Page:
But it happened in little more than a generation. The men on our TV screens rampaging through the streets were born three decades after Burgess's novel, yet he had their measure. There is no great "cause," despite the best efforts of leftie commentators to kit them out with one. They are the children of dependency, the product of what Sir William Beveridge, the father of the British welfare state, called a world without want. And certainly these ski-masked bandits do not want. They do not want to work, they do not want to marry and raise children, they do not want the responsibilities of adulthood, they do not want to live productive lives of any kind. So instead, under the eyes of a cowed and craven politically correct constabulary, they smash the windows of electronics stores and steal the latest toys.
Nineteen sixty-two was a good year for Burgess. He published a second, less well-known futuristic novel. If A Clockwork Orange predicted the Morlocks of the 21st century, The Wanting Seed with disarming ease conjured our Eloi. The other day, a reader reminded me of this passage, written in a Britain with very little television (and certainly no sets in bedrooms) and a healthy fertility rate, and well before Ehrlich's Population Bomb, mass vasectomies and tube-tying, or even the decriminalization of homosexuality:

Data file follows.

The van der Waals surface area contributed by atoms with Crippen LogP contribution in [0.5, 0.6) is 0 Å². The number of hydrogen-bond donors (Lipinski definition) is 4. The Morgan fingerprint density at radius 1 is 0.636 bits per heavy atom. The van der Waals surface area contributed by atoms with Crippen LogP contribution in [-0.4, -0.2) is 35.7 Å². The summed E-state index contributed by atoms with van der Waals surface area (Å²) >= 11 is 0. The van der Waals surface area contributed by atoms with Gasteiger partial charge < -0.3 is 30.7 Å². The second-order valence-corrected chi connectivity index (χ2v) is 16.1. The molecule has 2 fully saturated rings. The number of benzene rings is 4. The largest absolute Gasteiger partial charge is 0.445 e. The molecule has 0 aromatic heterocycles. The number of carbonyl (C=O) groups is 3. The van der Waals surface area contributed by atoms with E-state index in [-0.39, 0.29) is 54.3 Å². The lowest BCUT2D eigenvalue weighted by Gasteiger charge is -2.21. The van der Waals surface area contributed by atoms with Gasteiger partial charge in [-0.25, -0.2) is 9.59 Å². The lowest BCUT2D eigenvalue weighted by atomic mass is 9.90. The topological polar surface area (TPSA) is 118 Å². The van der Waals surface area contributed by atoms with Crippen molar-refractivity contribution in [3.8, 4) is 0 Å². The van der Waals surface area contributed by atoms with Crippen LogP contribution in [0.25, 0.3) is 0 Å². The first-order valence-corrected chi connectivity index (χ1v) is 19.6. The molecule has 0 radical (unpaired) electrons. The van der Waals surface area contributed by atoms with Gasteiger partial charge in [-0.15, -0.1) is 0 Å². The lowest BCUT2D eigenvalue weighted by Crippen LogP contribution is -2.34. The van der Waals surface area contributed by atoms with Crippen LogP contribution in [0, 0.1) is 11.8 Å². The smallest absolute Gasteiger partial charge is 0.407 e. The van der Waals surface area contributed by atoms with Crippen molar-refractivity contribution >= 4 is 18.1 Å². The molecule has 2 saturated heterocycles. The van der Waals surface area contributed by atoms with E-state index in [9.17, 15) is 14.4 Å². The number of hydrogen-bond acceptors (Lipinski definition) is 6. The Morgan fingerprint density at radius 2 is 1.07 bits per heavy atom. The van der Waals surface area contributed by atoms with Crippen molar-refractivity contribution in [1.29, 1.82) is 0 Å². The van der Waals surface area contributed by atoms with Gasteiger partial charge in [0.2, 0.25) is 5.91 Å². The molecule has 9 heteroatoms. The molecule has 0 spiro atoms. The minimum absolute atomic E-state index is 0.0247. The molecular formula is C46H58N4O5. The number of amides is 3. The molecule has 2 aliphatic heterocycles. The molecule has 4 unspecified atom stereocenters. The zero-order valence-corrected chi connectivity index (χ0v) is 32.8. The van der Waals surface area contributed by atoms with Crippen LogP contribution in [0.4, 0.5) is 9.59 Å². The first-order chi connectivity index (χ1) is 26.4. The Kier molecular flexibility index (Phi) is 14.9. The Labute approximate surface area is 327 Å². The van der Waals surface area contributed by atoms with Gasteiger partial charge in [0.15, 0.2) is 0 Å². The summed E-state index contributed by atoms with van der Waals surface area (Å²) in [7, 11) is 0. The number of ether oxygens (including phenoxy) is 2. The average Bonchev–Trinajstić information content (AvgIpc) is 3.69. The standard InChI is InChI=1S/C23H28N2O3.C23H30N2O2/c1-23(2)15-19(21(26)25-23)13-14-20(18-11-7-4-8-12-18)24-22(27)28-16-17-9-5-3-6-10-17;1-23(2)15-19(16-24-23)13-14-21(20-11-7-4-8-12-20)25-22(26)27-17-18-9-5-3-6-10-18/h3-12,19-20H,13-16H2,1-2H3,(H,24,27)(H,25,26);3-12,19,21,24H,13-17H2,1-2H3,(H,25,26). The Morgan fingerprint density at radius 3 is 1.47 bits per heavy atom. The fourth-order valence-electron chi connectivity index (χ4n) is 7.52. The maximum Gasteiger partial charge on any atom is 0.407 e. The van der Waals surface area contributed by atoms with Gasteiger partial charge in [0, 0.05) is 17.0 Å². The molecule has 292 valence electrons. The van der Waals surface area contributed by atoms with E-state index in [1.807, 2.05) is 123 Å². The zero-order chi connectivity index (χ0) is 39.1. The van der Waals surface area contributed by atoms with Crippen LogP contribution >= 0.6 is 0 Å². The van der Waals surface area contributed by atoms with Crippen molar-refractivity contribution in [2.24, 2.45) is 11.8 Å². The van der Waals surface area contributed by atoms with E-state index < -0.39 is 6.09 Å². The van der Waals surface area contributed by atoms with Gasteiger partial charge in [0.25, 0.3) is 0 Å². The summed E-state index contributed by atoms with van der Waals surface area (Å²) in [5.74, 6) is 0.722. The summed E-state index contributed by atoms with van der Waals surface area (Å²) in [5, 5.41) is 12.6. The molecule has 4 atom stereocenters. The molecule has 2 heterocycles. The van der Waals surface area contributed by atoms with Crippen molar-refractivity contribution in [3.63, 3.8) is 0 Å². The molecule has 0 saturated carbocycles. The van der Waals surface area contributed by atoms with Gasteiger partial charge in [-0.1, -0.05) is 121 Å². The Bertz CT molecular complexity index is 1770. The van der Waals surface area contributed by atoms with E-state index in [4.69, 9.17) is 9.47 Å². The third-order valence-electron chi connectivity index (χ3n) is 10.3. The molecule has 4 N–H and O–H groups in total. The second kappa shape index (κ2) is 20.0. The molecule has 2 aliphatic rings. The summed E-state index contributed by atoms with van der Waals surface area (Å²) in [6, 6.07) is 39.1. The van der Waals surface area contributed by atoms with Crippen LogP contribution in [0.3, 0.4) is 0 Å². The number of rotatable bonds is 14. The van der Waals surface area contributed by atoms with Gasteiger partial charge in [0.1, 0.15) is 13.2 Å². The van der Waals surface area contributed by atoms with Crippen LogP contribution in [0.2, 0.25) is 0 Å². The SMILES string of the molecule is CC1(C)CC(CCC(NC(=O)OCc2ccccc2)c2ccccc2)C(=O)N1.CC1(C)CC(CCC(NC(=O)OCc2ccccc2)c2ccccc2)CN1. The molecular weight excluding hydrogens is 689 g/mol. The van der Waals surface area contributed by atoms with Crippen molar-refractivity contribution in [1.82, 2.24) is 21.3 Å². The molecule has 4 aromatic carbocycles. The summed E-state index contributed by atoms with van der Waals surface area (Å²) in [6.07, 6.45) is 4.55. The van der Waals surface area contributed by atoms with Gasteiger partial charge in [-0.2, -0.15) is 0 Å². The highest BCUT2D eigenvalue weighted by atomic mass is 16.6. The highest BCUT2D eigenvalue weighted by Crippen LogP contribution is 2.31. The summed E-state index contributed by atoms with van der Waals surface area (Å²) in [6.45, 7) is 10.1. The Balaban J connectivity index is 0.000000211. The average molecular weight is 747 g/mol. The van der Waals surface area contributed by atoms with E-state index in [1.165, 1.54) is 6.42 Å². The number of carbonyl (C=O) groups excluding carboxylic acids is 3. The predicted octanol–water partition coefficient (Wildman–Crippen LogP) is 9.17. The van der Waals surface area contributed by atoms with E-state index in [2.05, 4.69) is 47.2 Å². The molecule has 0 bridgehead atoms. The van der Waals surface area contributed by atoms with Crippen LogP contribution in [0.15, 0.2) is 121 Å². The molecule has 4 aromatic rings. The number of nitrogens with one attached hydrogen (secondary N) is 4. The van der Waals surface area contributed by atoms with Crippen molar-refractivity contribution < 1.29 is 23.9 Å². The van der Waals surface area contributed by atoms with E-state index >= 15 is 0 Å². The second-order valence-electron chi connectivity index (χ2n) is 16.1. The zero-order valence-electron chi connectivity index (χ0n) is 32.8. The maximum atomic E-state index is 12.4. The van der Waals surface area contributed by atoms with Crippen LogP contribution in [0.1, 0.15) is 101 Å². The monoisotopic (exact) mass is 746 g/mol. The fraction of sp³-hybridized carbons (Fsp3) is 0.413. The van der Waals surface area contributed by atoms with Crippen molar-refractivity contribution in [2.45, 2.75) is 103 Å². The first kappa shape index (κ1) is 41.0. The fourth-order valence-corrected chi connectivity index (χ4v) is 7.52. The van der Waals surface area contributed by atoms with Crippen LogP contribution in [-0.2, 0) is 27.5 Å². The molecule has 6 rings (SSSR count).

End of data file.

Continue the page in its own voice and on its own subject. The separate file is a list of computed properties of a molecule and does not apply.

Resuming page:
How long had it been in England since anyone had seen a play? For generations, people had lain on their backs in the darkness of their bedrooms, their eyes on the blue watery screen on the ceiling: mechanical stories about good people not having children and bad people having them, homos in love with each other, Origen-like heroes castrating themselves for the sake of global stability.
He anticipates an entire aesthetic there, although it barely existed even in embryo back then.
The Eloi and the Morlocks do not interact much except during street riots, but occasionally the former are obliged to acknowledge the latter—as when a handsomely remunerated London advertising designer gets the contract for a stylish campaign about public violence. At bus stops in London, there are posters warning, "DON'T TAKE IT OUT ON US." At the Underground stations, you see the slogan "IF YOU ABUSE OUR STAFF, LONDON SUFFERS" above a poster of Harold Beck's iconic Tube map rendered as a giant bruise—as if one of those energetic young rioters had punched London itself in the kisser and beaten the map Northern Line black and Piccadilly Line blue, with other parts of the pulverized skin turning Circle Line yellow and even Central Line livid red.
It is a visually striking ad, made with all the award-winning expertise of the Soho advertising world. Alas, on the streets of London, the real thing didn't look half so stylish and witty.
My book's thesis is stated upfront: It starts with the money, but it never stops there—in part because it's never really about the money. What's worse than debauching your finances? Debauching your human capital. As London reminds us, much of the Western world is too far down that grim path.
from National Review